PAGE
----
Below the middle level were representations that examined the detailed structure of the narratives in question. There was quite a bit of work at this detail level, such as commonsense reasoning (Mueller 2007), discourse structures (Asher and Lascarodes 2003), argument-support hierarchies (Bex, Prakken, and Verheij 2007), or plan graphs (Young 2007). …

The rest of this article is only available to active members of Questia

Already a member? Log in now.

Notes for this article

Add a new note
If you are trying to select text to create highlights or citations, remember that you must now click or tap on the first word, and then click or tap on the last word.
One moment ...
Default project is now your active project.
Project items

Items saved from this article

This article has been saved
Highlights (0)
Some of your highlights are legacy items.

Highlights saved before July 30, 2012 will not be displayed on their respective source pages.

You can easily re-create the highlights by opening the book page or article, selecting the text, and clicking “Highlight.”

Citations (0)
Some of your citations are legacy items.

Any citation created before July 30, 2012 will labeled as a “Cited page.” New citations will be saved as cited passages, pages or articles.

We also added the ability to view new citations from your projects or the book or article where you created them.

Notes (0)
Bookmarks (0)

You have no saved items from this article

Project items include:
  • Saved book/article
  • Highlights
  • Quotes/citations
  • Notes
  • Bookmarks
Notes
Cite this article

Cited article

Style
Citations are available only to our active members.
Buy instant access to cite pages or passages in MLA, APA and Chicago citation styles.

(Einhorn, 1992, p. 25)

(Einhorn 25)

1. Lois J. Einhorn, Abraham Lincoln, the Orator: Penetrating the Lincoln Legend (Westport, CT: Greenwood Press, 1992), 25, http://www.questia.com/read/27419298.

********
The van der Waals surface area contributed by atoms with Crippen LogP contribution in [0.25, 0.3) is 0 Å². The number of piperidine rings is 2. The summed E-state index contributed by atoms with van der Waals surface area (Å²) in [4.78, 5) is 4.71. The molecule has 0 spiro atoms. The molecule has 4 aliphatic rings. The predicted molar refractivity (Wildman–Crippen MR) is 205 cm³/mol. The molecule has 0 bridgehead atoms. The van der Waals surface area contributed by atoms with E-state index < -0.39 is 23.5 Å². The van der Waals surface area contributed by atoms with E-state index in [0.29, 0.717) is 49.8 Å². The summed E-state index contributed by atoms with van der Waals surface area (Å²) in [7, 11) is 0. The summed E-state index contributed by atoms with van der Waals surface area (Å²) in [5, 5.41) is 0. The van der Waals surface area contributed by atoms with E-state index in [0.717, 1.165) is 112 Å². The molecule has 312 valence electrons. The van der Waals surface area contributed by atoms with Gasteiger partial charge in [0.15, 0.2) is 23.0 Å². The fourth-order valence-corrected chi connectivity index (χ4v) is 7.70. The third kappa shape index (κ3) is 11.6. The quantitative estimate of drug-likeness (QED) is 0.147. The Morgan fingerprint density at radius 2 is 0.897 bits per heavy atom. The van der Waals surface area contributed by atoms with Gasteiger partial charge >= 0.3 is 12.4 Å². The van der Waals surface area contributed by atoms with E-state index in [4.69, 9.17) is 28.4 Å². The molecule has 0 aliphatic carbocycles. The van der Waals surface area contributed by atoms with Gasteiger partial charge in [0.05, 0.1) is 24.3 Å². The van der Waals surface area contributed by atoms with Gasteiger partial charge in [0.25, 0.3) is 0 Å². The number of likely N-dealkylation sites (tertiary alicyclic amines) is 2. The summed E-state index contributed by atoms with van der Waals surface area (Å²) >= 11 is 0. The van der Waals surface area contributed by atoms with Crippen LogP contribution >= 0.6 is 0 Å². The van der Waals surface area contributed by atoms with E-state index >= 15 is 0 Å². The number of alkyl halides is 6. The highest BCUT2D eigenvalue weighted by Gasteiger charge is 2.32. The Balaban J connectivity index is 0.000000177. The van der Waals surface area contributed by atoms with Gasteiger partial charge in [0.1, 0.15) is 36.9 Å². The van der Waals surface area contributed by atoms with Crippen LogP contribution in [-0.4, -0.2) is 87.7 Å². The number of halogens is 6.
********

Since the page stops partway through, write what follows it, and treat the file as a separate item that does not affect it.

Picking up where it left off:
Cited article

Computational Models of Narrative: Review of the Workshop
Settings

Settings

Typeface
Text size Smaller Larger Reset View mode
Search within

Search within this article

Look up

Look up a word

  • Dictionary
  • Thesaurus
Please submit a word or phrase above.
Print this page

Print this page

Why can't I print more than one page at a time?

Help
Full screen

matching results for page

    Questia reader help

    How to highlight and cite specific passages

    1. Click or tap the first word you want to select.
    2. Click or tap the last word you want to select, and you’ll see everything in between get selected.
    3. You’ll then get a menu of options like creating a highlight or a citation from that passage of text.

    OK, got it!

    Cited passage

    Style
    Citations are available only to our active members.
    Buy instant access to cite pages or passages in MLA, APA and Chicago citation styles.

    "Portraying himself as an honest, ordinary person helped Lincoln identify with his audiences." (Einhorn, 1992, p. 25).

    "Portraying himself as an honest, ordinary person helped Lincoln identify with his audiences." (Einhorn 25)

    "Portraying himself as an honest, ordinary person helped Lincoln identify with his audiences."1

    1. Lois J. Einhorn, Abraham Lincoln, the Orator: Penetrating the Lincoln Legend (Westport, CT: Greenwood Press, 1992), 25, http://www.questia.com/read/27419298.

    Cited passage

    Thanks for trying Questia!

    Please continue trying out our research tools, but please note, full functionality is available only to our active members.

    Your work will be lost once you leave this Web page.

    Buy instant access to save your work.

    Already a member? Log in now.

    Oops!

    An unknown error has occurred. Please click the button below to reload the page. If the problem persists, please try again in a little while.